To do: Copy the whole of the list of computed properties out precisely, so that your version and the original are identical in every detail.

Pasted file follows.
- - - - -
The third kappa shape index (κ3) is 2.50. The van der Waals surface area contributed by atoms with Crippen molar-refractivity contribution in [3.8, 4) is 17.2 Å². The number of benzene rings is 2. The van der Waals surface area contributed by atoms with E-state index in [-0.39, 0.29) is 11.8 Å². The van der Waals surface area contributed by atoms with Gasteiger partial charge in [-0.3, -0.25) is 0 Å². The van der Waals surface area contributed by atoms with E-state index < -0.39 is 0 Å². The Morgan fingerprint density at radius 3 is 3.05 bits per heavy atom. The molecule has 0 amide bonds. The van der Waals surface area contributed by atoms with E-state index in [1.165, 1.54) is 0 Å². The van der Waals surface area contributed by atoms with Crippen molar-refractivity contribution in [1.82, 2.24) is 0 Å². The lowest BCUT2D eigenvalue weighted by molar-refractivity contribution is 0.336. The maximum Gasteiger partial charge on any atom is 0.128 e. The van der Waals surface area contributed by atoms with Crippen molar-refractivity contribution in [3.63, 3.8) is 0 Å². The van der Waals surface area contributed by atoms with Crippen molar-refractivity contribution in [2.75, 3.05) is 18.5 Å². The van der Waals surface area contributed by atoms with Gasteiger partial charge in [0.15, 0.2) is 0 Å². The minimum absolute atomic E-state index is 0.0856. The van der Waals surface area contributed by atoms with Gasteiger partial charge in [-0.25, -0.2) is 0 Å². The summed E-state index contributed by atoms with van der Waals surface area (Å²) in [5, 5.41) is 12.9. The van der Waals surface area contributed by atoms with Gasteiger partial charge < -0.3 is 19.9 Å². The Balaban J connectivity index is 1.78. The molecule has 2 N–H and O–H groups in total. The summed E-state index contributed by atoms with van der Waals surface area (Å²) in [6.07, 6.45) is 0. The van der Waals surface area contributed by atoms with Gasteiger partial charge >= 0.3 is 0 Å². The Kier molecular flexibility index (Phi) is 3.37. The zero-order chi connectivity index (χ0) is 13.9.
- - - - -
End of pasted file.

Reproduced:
The third kappa shape index (κ3) is 2.50. The van der Waals surface area contributed by atoms with Crippen molar-refractivity contribution in [3.8, 4) is 17.2 Å². The number of benzene rings is 2. The van der Waals surface area contributed by atoms with E-state index in [-0.39, 0.29) is 11.8 Å². The van der Waals surface area contributed by atoms with Gasteiger partial charge in [-0.3, -0.25) is 0 Å². The van der Waals surface area contributed by atoms with E-state index < -0.39 is 0 Å². The Morgan fingerprint density at radius 3 is 3.05 bits per heavy atom. The molecule has 0 amide bonds. The van der Waals surface area contributed by atoms with E-state index in [1.165, 1.54) is 0 Å². The van der Waals surface area contributed by atoms with Crippen molar-refractivity contribution in [1.82, 2.24) is 0 Å². The lowest BCUT2D eigenvalue weighted by molar-refractivity contribution is 0.336. The maximum Gasteiger partial charge on any atom is 0.128 e. The van der Waals surface area contributed by atoms with Crippen molar-refractivity contribution in [3.63, 3.8) is 0 Å². The van der Waals surface area contributed by atoms with Crippen molar-refractivity contribution in [2.75, 3.05) is 18.5 Å². The van der Waals surface area contributed by atoms with Gasteiger partial charge in [0.15, 0.2) is 0 Å². The minimum absolute atomic E-state index is 0.0856. The van der Waals surface area contributed by atoms with Gasteiger partial charge in [-0.25, -0.2) is 0 Å². The summed E-state index contributed by atoms with van der Waals surface area (Å²) in [5, 5.41) is 12.9. The van der Waals surface area contributed by atoms with Gasteiger partial charge < -0.3 is 19.9 Å². The Balaban J connectivity index is 1.78. The molecule has 2 N–H and O–H groups in total. The summed E-state index contributed by atoms with van der Waals surface area (Å²) in [6.07, 6.45) is 0. The van der Waals surface area contributed by atoms with Gasteiger partial charge >= 0.3 is 0 Å². The Kier molecular flexibility index (Phi) is 3.37. The zero-order chi connectivity index (χ0) is 13.9.